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Home runs are good. Strikeouts? Despite the viewpoint gaining traction that they're just another out, well, not so fast.
Take the White Sox, for example. They've hit 44 home runs in the season's first 45 games. Only four other clubs have hit fewer. When they've managed at least one in a ballgame, the team has won 22 of 28. To summarize, their chances of winning if they can deposit at least one ball into the outfield seats is almost 80 percent. And that's really good. When the Sox don't homer, they're 4-13, and that's downright crummy.
Of course, there are exceptions to the rule, such as Sunday when Tony La Russa's crew accounted for three round-trippers, one each from José Abreu and Yasmani Grandal, and a clutch ninth-inning blast from pinch hitter Andrew Vaughn off über closer Aroldis Chapman, tying the game at four before the local cast succumbed in the bottom of the inning by a 5-4 count.
ANDREW VAUGHN! TIE GAME! pic.twitter.com/iqlQA03HGm— Chicago White Sox (@whitesox) May 23, 2021
The fellas are whiffing less this season than last, at a rate of 23 percent of their plate appearances or, to be exact, 8.84 times a game. (A year ago they averaged 9.52 strikeouts per game.) Again, to summarize, about a third of the outs that Sox batters make come via the strikeout, which ranks them near the middle of big league clubs.
In fact, approximately one in four plate appearances throughout the game end with a strikeout, which is one of oft-cited criticisms of baseball today. Strikeouts are boring (and fascist). They require no more than a pitcher and catcher while the other seven guys might as well grab a hot dog and a beer.
When the Sox are able to make contact and strike out fewer than 10 times in a game, the outcome has been an 18-6 record. Please understand that in 15 of those wins, they also homered, which, needless to say, abetted their success. They've only lost three times when homering while limiting their strikeouts to single digits. But still. When the boys are difficult to strike out, they tend to win.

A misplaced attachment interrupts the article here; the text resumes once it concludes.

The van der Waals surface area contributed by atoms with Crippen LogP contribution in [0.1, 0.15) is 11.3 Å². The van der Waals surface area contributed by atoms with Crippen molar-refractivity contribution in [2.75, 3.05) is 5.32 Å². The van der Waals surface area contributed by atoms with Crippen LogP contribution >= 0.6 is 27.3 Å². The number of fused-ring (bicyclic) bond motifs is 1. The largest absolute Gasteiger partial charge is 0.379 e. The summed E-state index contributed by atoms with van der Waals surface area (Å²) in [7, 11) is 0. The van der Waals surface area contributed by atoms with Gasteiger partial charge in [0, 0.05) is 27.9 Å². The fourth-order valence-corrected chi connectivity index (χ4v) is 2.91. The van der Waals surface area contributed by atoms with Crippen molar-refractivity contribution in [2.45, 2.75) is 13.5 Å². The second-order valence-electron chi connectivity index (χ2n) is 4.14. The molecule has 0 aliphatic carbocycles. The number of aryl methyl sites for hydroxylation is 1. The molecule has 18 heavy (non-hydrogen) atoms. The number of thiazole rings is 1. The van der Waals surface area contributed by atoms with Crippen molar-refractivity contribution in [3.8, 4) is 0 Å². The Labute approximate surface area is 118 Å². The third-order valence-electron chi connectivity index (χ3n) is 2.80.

Of course, there are other aspects like pitching and defense, but we'll focus this conversation on offense, which surprisingly has produced approximately five runs per game this season for the White Sox. Only six teams have scored more runs than La Russa's crew so far this year.
However, the club slowly has been slipping in that department. Gerrit Cole shut them out 7-0 on Saturday, but that's no disgrace. However, since the 16-4 blowout of the Twins last Monday - you might recall Yermin Mercedes' long ball on that 3-0 count that raised the ire of his manager - the team has scored just 11 runs in five games. which include the three losses in New York over the weekend.
This should not be surprising. A team that lost the services of two middle-of-the-lineup run-producers for months becomes saddled with the challenge of putting numbers of the board. No one is mistaking the likes of Leury García, Billy Hamilton and Jake Lamb for Eloy Jimenéz and Luis Robert. Over a short span the club can get hot, but reality tends to prevail during a 162-game marathon.
In addition, when it comes to home runs, statistically a staple for winning, an investigation is noteworthy.